6. Pigs-in-a-blanket

Somehow I missed out on these as a small child and first tasted them as a teenager outside of my hometown. And I was totally impressed. It wasn’t just a miniature hotdog. It was a miniature hot dog in a pastry where both are packed with flavor. I have probably been to a few potlucks where 80% of what I ate was just these things, especially when it’s mostly finger foods and not a lot of meat is present. God bless the genius who invented them. (Gowdy Cannon)

So there’s the first half of this list. Feedback about it is strongly welcomed below. But don’t judge us too harshly yet! We have the top half coming tomorrow.

In Earnest Praise of the Multitalented Knife

This February, I am bringing to you the next installment in my hotly anticipated kitchen utensil series. This year I introduce to you—drum roll, please…and Triangle, if you don’t mind—well the title already spoiled the surprise so never mind. Anyway, “multitalented” is just one of the many attributes that describe this little sharp slice of silver. It is in equal parts wise, knowledgeable, sober-minded, and lethal when needed. Here are the top five awesomenesses of the kitchen knife:

The Knife has More Use Than You Can Shake A Stick or Knife At.

Like the fork, there are quite a few different kinds of knives. And that’s all I’m saying about that. I am not learned in the many intricacies and various genres of the kitchen knife. There may be a dozen different varieties in our utensil drawer at home. I don’t know. They are all butter knives to me. And then there is the sharp knife holder thingy. As long as I can butter a piece of bread or cut a slab of meat. I’m good, I’m good.

The Knife and Fork are Soul Mates; They is BFFs, Yo!

Last year I named a few of the greatnesses of the royal fork. The fork and spoon are sort of friends, but more like frenemies. The knife and fork, now there is a pair that has chemistry. There is a pair I call true BFFs. The two don’t always work in conjunction with other utensils. However, when there is a silverwarey team-up to be had, its most often betwixt the fork and the knife. Say you have a steak or something that you need to cut. Admittedly, sometimes a piece of meat can be cut with a firm fork push, but sometimes that doesn’t work. In such times, the first utensil the fork calls for help is not the spoon or tongs. No, nor chopsticks or skewers. No, its first call is the knife. It is perfect for the job. Stick that fork in your steak and the knife glides perfectly through those slender prongs and gets the job done. Some are naturally gifted, others were trained by the Central Utensil Agency.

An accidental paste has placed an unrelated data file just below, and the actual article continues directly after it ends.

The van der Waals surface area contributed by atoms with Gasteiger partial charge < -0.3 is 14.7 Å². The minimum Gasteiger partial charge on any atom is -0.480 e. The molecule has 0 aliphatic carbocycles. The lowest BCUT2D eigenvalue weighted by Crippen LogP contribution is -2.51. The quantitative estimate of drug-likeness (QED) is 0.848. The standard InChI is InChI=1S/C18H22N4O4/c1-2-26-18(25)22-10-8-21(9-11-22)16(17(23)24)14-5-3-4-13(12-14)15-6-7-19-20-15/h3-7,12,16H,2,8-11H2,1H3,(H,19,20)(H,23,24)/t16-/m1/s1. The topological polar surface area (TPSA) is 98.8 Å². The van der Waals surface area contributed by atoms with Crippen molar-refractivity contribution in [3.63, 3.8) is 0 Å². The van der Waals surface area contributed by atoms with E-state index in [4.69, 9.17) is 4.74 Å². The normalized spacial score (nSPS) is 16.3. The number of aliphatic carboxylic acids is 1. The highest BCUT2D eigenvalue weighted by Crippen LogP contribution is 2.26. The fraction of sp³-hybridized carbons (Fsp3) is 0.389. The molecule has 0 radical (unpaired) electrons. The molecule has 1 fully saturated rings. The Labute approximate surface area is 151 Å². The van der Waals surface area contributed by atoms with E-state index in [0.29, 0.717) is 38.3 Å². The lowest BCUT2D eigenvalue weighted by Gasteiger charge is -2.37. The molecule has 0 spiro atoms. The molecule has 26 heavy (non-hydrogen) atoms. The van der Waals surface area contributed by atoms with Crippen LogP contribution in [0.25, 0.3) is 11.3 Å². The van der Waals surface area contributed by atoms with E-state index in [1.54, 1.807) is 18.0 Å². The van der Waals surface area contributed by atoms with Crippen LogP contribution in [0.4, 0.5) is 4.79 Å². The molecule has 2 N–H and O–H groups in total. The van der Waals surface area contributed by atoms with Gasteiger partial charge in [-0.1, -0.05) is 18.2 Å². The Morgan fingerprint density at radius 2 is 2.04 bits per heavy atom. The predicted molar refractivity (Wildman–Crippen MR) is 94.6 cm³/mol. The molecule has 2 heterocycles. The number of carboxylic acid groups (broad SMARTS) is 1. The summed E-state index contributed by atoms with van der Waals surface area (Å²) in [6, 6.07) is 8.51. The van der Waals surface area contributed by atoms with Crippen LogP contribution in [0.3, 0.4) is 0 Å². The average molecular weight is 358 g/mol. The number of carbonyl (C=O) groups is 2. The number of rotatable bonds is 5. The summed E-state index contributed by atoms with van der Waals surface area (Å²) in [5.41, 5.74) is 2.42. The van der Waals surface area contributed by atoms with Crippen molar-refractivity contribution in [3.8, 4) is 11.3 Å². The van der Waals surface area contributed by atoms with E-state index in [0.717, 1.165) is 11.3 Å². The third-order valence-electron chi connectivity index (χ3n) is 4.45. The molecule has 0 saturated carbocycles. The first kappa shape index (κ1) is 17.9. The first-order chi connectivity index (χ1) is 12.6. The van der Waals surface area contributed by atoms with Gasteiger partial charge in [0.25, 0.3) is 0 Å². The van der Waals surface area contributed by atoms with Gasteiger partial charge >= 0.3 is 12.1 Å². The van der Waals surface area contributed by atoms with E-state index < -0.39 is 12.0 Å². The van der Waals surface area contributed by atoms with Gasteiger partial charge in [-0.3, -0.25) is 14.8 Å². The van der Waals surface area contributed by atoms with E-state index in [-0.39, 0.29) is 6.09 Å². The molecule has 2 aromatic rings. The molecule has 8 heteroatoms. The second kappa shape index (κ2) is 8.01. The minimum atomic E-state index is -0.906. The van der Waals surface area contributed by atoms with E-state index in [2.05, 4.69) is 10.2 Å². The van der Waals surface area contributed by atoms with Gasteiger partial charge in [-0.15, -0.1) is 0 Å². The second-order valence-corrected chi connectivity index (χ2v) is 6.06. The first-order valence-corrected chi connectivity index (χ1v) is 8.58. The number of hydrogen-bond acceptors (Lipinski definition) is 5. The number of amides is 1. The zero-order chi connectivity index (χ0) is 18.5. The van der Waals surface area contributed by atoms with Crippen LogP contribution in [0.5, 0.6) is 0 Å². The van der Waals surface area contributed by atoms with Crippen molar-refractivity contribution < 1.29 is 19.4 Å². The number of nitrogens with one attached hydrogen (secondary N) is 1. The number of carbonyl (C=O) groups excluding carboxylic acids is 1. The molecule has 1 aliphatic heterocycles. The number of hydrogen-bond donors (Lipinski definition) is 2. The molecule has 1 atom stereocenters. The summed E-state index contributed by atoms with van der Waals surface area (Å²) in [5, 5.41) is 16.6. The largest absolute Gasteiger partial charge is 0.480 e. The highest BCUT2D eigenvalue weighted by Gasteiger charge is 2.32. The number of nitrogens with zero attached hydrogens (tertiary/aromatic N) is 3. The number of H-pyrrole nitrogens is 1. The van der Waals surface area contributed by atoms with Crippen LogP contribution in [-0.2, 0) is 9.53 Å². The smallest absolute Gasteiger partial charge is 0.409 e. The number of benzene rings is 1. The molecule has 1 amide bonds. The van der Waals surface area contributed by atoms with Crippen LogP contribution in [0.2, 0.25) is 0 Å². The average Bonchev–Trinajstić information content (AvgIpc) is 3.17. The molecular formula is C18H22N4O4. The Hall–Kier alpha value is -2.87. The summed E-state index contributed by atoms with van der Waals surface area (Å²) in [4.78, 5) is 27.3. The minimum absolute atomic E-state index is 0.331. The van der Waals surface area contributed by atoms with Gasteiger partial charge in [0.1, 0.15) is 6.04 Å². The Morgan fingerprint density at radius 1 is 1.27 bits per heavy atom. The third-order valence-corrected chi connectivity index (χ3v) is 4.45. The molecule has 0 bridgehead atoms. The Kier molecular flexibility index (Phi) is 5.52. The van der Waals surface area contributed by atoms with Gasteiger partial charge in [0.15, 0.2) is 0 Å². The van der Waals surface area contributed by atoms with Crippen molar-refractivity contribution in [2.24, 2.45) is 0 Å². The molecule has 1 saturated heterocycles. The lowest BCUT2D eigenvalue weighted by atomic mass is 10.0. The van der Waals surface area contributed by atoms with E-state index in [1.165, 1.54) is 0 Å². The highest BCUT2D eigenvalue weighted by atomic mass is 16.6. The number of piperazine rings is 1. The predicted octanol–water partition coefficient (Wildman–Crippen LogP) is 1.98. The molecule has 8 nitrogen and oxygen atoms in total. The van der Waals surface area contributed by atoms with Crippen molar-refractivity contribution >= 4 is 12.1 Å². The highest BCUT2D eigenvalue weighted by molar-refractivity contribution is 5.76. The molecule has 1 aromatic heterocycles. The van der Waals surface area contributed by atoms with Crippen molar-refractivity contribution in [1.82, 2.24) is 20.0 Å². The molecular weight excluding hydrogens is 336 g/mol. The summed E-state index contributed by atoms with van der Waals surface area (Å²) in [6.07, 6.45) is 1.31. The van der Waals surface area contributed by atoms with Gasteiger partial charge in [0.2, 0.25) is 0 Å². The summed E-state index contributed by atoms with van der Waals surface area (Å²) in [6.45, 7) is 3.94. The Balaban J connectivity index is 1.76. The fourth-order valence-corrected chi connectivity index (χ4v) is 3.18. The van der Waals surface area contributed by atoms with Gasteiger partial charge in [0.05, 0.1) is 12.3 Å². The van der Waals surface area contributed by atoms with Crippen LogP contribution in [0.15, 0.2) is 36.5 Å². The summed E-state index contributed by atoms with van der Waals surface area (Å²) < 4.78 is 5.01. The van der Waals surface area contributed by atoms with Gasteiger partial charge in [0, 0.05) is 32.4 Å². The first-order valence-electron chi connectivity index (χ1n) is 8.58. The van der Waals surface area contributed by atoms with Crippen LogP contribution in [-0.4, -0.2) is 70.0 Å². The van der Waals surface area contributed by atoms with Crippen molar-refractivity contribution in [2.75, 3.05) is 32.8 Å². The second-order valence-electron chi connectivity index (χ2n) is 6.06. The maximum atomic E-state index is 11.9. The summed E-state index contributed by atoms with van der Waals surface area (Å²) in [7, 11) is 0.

The Knife is the Perfect weapon for the Utensil-Based Superhero.

It has always astounded the utensil superhero world that the Blue Raja[1. The Blue Raja is a hero in the criminally underrated film, Mystery Men. He fights crime by using forks and spoons.] adamantly refuses to wield the greatest of all utensil weapons, but after all, as he clarified for The Shoveler he’s not Knifey Boy or Stab Man. While that does make some sense, the cardinal rule that the CUA teaches all of their superhero students is that the kitchen knife should always be their primary weapon. While it is true that not all kitchen knives are as lethal as a gleaming steak or butcher knife, the serrated butter and table knives can also be worthy servants in daring do.

It is a wonderful bridge for the Tiny Crackeletti.

Not long ago I briefly referred to the relatively unknown sidewalk crack dwelling Tiny Crackeletti Tribe. I mentioned that today they most frequently employ themselves by manning rarely seen sidewalk crack bridges all over the world. One of the of the most famous of these bridges is The Great Butter Knife Bridge, which can be found in a dark alley in New York City. (It’s exact location is a closely guarded secret known only to the Crackeletti world.) Crackeletti from all over the world take a yearly pilgrimage to this gleaming silver structure. It is widely considered to be one of the five Crackeletti-wonders of the sidewalk world.